This is a pity, as the creative city concept is all-embracing. It is a clarion call to encourage open-mindedness and imagination from whatever source. It implies, too, a regard for tolerance, a precondition for cities to foster inventiveness. Its assumption and philosophy is that there is always more potential in a city than we imagine at first. It posits that conditions should be created in places for people to think, plan and act with imagination. This implies a massive opening out process and has a dramatic impact on a city's organizational culture. The style and ethos of such a place is one where a 'yes' rather than a 'no' attitude is likely to prevail, so giving people the sense that there is opportunity. It is possible to put the highway underground. It is possible to fund an innovation incubator out of public funds. It is possible to develop a passionate participatory culture.
The creative city idea claims that if conditions are right, ordinary people can make the extraordinary happen, given the chance. Here a glance at the inventiveness of social workers, business people, scientists, social entrepreneurs or public servants in solving problems highlights the potential - and many of these activities are deemed to be dull. I focus on this type of inventiveness because it is perhaps more significant than the creativity we usually focus on, such as new music, graphics or fashion trends.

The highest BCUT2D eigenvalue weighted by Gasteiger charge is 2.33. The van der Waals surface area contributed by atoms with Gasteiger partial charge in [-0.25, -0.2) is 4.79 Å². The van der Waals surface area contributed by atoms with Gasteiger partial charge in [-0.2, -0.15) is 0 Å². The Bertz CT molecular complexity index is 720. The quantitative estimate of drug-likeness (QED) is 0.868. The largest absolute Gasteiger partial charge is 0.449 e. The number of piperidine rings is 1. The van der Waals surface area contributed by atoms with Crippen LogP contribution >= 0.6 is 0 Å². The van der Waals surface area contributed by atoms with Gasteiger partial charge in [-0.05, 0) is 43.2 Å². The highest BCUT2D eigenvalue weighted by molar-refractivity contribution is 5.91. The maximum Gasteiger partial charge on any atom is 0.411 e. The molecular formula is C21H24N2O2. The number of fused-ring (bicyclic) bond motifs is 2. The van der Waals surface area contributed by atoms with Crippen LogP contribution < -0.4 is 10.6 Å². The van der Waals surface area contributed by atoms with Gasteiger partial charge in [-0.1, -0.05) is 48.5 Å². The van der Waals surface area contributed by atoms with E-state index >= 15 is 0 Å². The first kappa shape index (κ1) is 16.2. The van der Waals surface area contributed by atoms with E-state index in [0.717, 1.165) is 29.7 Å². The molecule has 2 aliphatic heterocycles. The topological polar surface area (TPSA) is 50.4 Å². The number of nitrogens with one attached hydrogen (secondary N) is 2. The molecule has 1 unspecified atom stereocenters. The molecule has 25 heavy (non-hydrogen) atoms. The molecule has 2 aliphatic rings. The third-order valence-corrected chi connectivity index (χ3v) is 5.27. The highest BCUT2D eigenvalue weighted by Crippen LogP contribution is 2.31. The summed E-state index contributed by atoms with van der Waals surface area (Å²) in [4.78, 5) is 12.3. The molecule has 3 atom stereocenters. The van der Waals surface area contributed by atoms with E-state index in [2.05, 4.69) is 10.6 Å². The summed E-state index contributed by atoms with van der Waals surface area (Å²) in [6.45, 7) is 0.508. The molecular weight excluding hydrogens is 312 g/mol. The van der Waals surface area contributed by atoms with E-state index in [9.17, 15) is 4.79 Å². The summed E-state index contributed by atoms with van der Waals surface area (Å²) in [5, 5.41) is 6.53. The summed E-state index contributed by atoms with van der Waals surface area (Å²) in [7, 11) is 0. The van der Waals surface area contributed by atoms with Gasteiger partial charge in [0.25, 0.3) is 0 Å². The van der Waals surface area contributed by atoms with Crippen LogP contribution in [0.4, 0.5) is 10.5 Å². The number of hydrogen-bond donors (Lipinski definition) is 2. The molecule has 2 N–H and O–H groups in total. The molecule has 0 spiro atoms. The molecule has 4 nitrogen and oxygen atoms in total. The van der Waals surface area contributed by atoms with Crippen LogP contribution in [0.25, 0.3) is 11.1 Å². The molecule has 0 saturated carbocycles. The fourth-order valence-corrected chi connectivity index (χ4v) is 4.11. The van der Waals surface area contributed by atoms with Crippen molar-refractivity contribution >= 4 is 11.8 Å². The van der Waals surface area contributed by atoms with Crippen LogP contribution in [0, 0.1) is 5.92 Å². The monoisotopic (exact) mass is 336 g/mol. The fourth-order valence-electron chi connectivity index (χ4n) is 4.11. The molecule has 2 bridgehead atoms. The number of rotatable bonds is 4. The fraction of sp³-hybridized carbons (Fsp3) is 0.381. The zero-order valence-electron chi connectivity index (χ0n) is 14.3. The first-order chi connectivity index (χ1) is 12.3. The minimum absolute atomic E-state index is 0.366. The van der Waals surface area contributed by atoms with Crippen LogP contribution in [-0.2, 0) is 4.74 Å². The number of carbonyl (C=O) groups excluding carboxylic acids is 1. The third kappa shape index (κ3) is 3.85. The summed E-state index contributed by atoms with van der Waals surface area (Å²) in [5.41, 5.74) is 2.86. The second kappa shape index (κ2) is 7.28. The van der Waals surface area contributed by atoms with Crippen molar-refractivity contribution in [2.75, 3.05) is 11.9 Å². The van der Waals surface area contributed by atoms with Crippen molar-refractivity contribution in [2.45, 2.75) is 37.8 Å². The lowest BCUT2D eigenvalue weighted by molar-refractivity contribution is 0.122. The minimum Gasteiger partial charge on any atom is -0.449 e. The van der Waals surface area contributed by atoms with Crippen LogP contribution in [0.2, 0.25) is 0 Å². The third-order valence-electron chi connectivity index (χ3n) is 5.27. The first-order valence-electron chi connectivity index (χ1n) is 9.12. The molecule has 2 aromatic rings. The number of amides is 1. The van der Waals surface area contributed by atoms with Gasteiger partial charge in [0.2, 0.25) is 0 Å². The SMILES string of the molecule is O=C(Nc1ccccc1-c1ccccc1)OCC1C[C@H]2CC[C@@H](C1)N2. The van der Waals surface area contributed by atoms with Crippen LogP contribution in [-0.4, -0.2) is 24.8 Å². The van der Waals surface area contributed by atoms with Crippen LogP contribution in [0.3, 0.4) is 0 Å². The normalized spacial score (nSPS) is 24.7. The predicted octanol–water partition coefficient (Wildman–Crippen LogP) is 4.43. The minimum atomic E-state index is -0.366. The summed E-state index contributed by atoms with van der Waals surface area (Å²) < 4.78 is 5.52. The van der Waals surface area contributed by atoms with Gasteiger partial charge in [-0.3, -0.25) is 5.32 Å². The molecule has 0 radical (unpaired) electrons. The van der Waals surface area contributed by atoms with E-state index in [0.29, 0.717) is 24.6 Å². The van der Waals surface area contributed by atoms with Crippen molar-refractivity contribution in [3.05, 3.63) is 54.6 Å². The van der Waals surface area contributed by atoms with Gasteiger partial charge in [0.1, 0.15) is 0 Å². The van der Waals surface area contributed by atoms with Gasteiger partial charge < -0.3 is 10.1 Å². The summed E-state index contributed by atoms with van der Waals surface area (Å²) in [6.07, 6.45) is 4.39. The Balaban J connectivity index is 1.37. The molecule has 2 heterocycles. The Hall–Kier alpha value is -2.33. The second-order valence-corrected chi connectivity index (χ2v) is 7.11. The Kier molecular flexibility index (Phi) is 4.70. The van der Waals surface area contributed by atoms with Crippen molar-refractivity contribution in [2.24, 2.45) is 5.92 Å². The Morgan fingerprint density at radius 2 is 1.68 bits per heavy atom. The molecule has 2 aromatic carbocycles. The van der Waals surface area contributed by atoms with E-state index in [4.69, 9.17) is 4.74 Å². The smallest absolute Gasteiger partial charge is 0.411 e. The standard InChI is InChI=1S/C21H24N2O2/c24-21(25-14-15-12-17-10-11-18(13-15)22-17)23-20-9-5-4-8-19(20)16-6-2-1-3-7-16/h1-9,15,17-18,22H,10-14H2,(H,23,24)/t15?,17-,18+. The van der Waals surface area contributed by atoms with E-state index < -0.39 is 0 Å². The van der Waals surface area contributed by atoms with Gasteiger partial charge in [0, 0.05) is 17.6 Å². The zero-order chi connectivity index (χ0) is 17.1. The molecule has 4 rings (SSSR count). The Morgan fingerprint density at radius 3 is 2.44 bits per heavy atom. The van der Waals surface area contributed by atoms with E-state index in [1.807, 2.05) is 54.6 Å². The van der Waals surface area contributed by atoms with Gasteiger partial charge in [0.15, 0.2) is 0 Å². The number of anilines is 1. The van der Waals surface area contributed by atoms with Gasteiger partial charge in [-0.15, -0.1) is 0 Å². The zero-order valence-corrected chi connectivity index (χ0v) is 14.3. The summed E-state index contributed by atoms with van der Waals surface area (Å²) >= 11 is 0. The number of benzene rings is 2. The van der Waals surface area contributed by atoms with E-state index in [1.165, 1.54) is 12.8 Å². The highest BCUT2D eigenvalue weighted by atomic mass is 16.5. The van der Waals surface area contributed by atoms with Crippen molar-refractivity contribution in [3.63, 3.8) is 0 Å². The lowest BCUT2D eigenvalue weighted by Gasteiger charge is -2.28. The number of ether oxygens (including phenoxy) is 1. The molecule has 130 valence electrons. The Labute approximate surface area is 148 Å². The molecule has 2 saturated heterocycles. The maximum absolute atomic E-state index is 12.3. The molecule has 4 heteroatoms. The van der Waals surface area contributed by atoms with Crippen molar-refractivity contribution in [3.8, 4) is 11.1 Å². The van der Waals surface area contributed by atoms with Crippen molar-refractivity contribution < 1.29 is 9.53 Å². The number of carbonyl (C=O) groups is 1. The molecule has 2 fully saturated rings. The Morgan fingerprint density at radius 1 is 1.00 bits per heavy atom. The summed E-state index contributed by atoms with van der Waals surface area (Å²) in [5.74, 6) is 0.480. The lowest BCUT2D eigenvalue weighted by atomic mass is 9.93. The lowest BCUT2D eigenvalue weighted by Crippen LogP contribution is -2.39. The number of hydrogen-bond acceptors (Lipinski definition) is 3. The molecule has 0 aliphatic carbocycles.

These other creatives harness opportunities and address seemingly intractable urban problems like homelessness, traffic jams, pollution and enhancing the visual environment. The principle that underlies so much creativity is giving power to those affected by what you do.
Creativity, authorship and local distinctiveness Underlying much of the creative city debate is local distinctiveness, as most creativity is a response to local circumstance. The creativity debate itself emerged against the backdrop of reinvigorated globalization and the tendency towards homogeneity. This takes the emphasis away from a continual concern with the new. It asks instead what is unique, special or different about a place. Who is the author of a city's experience? A corporation headquartered far away that has decided a theme will work in your city, because you have the right demographics? 'Authentic' remains a difficult term, yet whatever its definitional vagaries it is more about controlling the creation of your experiences than the reverse. These, then, are some of the main resources a city can use to project its identity and to position itself in the wider world. These resources might include an idea we have that reworks a tradition, it could be an old industrial sector, such as textile or ceramics, that can be reinvented anew. It might include a tradition of learning expressed in a university, or a type of technology which themselves might be the basis of a new creative industry.
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